The great encryption debate: no end in sight

21 Dec 2015

Encryption arguments, both for and against, come and go in waves. When Apple’s CEO Tim Cook speaks on the topic, though, it’s often at a crest.

The issue of encryption is both terribly important and mindlessly trivial. On one side, you have tech companies and privacy advocates, espousing a secure way to send and receive content online. ‘This is none of your business’ they all figuratively yell at The Man.

On the other side, you have nosy governments wanting in on all your conversations, because security.

In between, as in many philosophically weighted arguments, you have everybody else. It is this ‘everybody else’, one would think, that is the vast majority, not encrypting their messaging, not too concerned either way.

Right and wrong

But that’s not to say right and wrong should be difficult to establish. Personal, digital privacy should be available to all, despite the take-up. Encryption, as we know it today, seems to be the best way to do this.

Encrypted messages are, in theory, owned by you and the person you send that message to. Nobody else. At the moment this is, according to Apple CEO Tim Cook, the only way to ensure personal privacy.

What’s important about this is not the trivial review of the latest Star Wars movie that you WhatsApp your friend. Rather, it’s the health information, business secrets and deeply personal interactions with loved ones that are truly private.

“You should have the ability to protect it,” said Cook when speaking on 60 Minutes, “and the only way we know how to do that is encrypt it.”

All about ability

‘Ability’ is a key word here as, like written above, not everybody cares. But the option should be there.

Not according to many governments, though, which would rather the ability to peer into all personal elements of your life. Often, this is to defend against terrorism, it seems. Though that could be construed as the excuse of today, quite easily.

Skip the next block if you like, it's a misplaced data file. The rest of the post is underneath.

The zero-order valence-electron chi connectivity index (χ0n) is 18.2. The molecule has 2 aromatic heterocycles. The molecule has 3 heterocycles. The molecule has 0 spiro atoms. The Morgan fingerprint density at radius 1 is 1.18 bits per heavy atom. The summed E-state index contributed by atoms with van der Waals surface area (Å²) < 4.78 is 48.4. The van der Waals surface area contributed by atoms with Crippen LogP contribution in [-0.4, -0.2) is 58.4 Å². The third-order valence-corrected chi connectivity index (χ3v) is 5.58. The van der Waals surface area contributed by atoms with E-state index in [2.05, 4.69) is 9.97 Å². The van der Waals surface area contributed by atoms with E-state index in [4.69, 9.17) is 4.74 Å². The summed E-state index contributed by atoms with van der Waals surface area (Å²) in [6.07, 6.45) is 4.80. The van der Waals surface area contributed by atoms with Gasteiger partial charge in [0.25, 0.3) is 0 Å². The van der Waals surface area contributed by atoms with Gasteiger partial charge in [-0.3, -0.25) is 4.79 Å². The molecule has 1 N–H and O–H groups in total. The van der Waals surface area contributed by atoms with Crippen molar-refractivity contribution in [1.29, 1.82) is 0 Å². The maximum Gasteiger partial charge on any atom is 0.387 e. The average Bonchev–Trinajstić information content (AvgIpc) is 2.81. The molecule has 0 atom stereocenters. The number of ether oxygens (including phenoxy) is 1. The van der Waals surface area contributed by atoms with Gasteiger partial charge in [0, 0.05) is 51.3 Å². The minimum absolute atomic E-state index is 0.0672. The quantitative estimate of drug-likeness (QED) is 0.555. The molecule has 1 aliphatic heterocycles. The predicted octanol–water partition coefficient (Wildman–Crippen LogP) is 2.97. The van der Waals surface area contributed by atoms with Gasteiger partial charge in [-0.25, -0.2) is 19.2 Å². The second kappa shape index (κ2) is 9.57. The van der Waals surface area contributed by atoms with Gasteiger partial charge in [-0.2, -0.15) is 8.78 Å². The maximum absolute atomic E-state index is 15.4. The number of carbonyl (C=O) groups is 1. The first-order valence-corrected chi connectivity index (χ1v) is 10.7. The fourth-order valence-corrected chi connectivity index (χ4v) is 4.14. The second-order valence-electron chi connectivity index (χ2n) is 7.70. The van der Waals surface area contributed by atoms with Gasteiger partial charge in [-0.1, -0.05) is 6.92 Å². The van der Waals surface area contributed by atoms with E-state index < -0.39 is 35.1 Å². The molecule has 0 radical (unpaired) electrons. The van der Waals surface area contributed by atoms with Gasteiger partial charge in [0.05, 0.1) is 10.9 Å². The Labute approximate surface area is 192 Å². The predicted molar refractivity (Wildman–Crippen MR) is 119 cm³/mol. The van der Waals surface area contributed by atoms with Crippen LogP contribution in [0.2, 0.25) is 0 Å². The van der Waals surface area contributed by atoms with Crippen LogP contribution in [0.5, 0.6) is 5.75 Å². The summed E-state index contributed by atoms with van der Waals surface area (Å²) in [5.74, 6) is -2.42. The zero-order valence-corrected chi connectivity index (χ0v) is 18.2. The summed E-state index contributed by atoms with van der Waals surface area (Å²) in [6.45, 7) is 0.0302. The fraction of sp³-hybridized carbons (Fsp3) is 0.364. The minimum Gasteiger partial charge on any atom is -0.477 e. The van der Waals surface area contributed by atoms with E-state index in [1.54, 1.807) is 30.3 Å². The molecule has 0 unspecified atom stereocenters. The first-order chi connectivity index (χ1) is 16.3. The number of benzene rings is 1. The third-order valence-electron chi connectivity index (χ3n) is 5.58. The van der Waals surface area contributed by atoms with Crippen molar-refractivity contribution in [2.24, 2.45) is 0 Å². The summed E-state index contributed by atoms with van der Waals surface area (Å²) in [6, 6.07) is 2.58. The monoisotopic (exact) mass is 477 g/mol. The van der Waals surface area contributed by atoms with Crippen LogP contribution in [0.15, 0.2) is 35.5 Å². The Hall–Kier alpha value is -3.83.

For example, a few months ago, The Washington Post got its hands on an email sent by the CIA’s lawyer, Robert Pitt, which the news agency alleges said although “the legislative environment is very hostile today” towards ending mass encryption of online messaging, “it could turn in the event of a terrorist attack or criminal event where strong encryption can be shown to have hindered law enforcement”.

There are currently advocates for both more and less encryption in the wake of the Paris attacks. Other calls to open up an already fairly open communications field have come in the past, although, granted, under less stressful situations. An excellent look at how relevant encryption is to terrorism can be found here.

Shut the back door

“There have been people who suggest we should have a backdoor,” said Cook of calls on smartphone manufacturers to let the US government – and, by extension, a few more – into their devices.

“But the reality is, if you put a back door in, that back door is for everybody, for good guys and bad guys. I don’t believe that the trade-off here is privacy versus national security. I think that’s an overly simplistic view. We’re America. We should have both.”

What is a battle at the moment will surely, one day, end. That is simply down to resources as states can fight far longer than companies.

You ask any cybersecurity expert and they will tell you the most advanced surveillance and hacking techniques online are state sponsored as they are the ones with more resources, be that labour, finance, tools or, indeed, long-term strategies.

How long until companies like Apple find that out?

Tim Cook image via Hadrian/Shutterstock

Gordon Hunt was a journalist with Silicon Republic